In linking two branches of my family a male sibling relationship in 1705 is somewhat questionable.

Following male lines back to that period, through seven generations, can DNA analysis be reliably used to establish a positive link?

If so, what specific test would give the greatest level of certainty?

  • 1
    Hi Bob – I've added slightly to your question to move it beyond a yes/no answer. Feel free to roll back or edit if this is not what you had in mind.
    – Harry V.
    Apr 23 '17 at 18:51

Yes, following male-only lines with Y-DNA or female-only lines with mtDNA can establish a positive link going back 7 generations and even more.

Both Y-DNA and mt-DNA passes directly from parent to child without recombination, so that DNA basically passes intact with the exception of a few mutations which happen on average once every few generations. So the connection of two family branches using two direct male-line descendants can be reliably confirmed with Y-DNA tests or female-line descendants with mtDNA tests.

This is not true for autosomal DNA analysis where each parent contributes half to the child. Sixth cousins will have very little, and often zero autosomal DNA in common. So you will not be able to reliably establish a relationship that distant with an autosomal test.

Your problem is exactly what genealogists today mostly use Y-DNA and mtDNA tests for, that is, to establish the connection between two lines. Other than that, they are really only good for ancient genealogy studies.

  • yDNA may be a better bet than mtDNA, because yDNA has STRs with known mutation rates that can help determine generational distance to MRCA. I say "may" because I haven't seen similar analyses for mtDNA (they may well exist - if they do, I'd love to find a reference to them).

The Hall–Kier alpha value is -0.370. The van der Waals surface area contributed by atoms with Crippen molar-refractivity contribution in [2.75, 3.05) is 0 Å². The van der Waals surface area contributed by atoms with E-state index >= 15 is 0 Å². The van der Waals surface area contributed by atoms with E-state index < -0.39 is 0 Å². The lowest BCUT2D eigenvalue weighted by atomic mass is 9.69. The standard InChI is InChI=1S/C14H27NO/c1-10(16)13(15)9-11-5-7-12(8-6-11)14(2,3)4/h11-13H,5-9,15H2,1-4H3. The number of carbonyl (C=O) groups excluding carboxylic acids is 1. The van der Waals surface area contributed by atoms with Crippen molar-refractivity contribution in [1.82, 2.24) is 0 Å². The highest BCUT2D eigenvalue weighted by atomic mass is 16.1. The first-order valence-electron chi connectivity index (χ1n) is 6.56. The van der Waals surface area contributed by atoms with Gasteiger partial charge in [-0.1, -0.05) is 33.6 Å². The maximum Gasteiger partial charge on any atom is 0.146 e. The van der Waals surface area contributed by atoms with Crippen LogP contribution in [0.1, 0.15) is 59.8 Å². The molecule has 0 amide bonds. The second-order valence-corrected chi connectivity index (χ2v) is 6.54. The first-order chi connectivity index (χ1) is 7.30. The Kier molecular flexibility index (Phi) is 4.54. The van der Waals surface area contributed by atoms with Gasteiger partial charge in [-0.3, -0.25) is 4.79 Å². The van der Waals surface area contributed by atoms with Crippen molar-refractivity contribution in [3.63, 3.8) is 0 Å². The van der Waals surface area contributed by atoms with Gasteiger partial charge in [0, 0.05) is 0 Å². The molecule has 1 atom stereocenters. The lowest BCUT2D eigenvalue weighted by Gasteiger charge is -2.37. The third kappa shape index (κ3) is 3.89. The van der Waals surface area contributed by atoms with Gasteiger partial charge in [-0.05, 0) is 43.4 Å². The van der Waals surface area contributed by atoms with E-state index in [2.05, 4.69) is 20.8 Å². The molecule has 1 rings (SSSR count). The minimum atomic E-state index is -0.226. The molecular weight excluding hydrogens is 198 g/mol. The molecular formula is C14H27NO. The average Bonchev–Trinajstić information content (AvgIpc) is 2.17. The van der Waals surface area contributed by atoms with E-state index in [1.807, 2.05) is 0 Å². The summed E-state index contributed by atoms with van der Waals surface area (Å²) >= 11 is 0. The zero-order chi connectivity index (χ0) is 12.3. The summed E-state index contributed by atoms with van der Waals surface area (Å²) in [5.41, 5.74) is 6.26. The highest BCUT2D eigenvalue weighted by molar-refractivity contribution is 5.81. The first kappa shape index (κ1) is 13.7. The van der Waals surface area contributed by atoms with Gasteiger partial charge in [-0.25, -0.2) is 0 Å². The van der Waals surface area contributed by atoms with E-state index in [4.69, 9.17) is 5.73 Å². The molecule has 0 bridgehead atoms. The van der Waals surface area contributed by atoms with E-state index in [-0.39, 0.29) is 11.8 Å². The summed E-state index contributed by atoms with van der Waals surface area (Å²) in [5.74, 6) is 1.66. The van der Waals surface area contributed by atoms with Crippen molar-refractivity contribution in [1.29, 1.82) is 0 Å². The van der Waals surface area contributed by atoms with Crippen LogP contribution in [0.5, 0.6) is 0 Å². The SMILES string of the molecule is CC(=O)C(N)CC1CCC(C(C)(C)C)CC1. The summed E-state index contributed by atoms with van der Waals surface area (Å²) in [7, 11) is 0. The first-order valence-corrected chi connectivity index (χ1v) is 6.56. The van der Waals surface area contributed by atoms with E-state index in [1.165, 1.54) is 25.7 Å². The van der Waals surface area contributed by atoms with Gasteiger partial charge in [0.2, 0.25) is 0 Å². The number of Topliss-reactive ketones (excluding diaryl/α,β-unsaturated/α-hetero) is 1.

– cleaverkin
    Apr 25 '17 at 18:36
  • @cleaverkin - The generational distance determined by Y-DNA is not very good. There's just too wide a range. It basically says there's an X% chance you'll be within N generations. I have one mutation between myself and my uncle on Y-37. A person 6 generations away from me could also have 1 mutation.
    – lkessler
    Apr 26 '17 at 7:19
  • @cleaverkin - Regarding mtDNA: It mutates even slower than Y-DNA so FamilyTreeDNA doesn't even bother giving percentages because the ranges are so wide. I have over 200 mtDNA matches having 0 mutations different with mtFull Sequence, and not a single one of them is within 5 generations because I cannot connect to anyone or any place in any of their research.
    – lkessler
    Apr 26 '17 at 7:20

I think it's possible to make this determination with autosomal DNA, it's just statistically extremely (more like overwhelmingly) difficult.

Even with 4th cousins, there's only about a 50% chance that any two at random share any significant DNA at all. So, if you test and don't match, it doesn't necessarily mean there's no relationship. If you compare your sample against 2 actual 4th cousins, there's a 25% chance of no match, against 4 a 12.5% chance of no match, and against 8 a 1.5% chance of no match. So, you would probably need to compare against about 6 possible 4th cousins to be reasonably certain (97%) that no match indicates no relationship (this presumes that you know with some certainty that those 6 are closely related to each other).

Obviously, the numbers get a lot worse with 7th cousins. The 50% likelihood of a 4th cousin match falls to 1-3% for a 7th cousin match. That translates to optimistically on the order of 100-200 failed matches against possible 7th cousins to be reasonably certain of no relationship. The converse is also true - if you have 100-200 samples in the "known" branch of the tree, and a suspected 7th cousin matches none of them, then most likely there's no biological relationship (I'm ignoring the NPE factor here, but you'd also need a lot of samples in both lines to rule that out).